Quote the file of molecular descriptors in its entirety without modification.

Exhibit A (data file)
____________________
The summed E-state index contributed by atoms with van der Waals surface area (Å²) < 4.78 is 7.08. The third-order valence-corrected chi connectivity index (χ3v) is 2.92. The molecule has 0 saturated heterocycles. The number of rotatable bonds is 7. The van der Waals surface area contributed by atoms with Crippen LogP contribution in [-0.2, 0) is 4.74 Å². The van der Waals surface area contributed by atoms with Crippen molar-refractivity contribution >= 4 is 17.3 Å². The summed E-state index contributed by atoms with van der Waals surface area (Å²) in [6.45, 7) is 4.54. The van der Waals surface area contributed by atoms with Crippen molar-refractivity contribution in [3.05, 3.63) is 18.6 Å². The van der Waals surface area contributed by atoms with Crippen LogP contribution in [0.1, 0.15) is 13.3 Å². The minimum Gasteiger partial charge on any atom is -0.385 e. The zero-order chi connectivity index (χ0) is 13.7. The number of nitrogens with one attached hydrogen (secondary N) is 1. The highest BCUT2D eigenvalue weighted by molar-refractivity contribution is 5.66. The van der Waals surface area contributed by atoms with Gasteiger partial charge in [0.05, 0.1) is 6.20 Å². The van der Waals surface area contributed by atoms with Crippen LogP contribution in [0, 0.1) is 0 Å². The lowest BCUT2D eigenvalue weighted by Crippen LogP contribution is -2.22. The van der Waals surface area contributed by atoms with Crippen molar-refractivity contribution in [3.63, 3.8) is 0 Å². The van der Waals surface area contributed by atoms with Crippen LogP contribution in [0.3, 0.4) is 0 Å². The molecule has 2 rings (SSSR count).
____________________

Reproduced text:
The summed E-state index contributed by atoms with van der Waals surface area (Å²) < 4.78 is 7.08. The third-order valence-corrected chi connectivity index (χ3v) is 2.92. The molecule has 0 saturated heterocycles. The number of rotatable bonds is 7. The van der Waals surface area contributed by atoms with Crippen LogP contribution in [-0.2, 0) is 4.74 Å². The van der Waals surface area contributed by atoms with Crippen molar-refractivity contribution >= 4 is 17.3 Å². The summed E-state index contributed by atoms with van der Waals surface area (Å²) in [6.45, 7) is 4.54. The van der Waals surface area contributed by atoms with Crippen molar-refractivity contribution in [3.05, 3.63) is 18.6 Å². The van der Waals surface area contributed by atoms with Crippen LogP contribution in [0.1, 0.15) is 13.3 Å². The minimum Gasteiger partial charge on any atom is -0.385 e. The zero-order chi connectivity index (χ0) is 13.7. The number of nitrogens with one attached hydrogen (secondary N) is 1. The highest BCUT2D eigenvalue weighted by molar-refractivity contribution is 5.66. The van der Waals surface area contributed by atoms with Gasteiger partial charge in [0.05, 0.1) is 6.20 Å². The van der Waals surface area contributed by atoms with Crippen LogP contribution in [0, 0.1) is 0 Å². The lowest BCUT2D eigenvalue weighted by Crippen LogP contribution is -2.22. The van der Waals surface area contributed by atoms with Crippen molar-refractivity contribution in [3.63, 3.8) is 0 Å². The van der Waals surface area contributed by atoms with Crippen LogP contribution in [0.3, 0.4) is 0 Å². The molecule has 2 rings (SSSR count).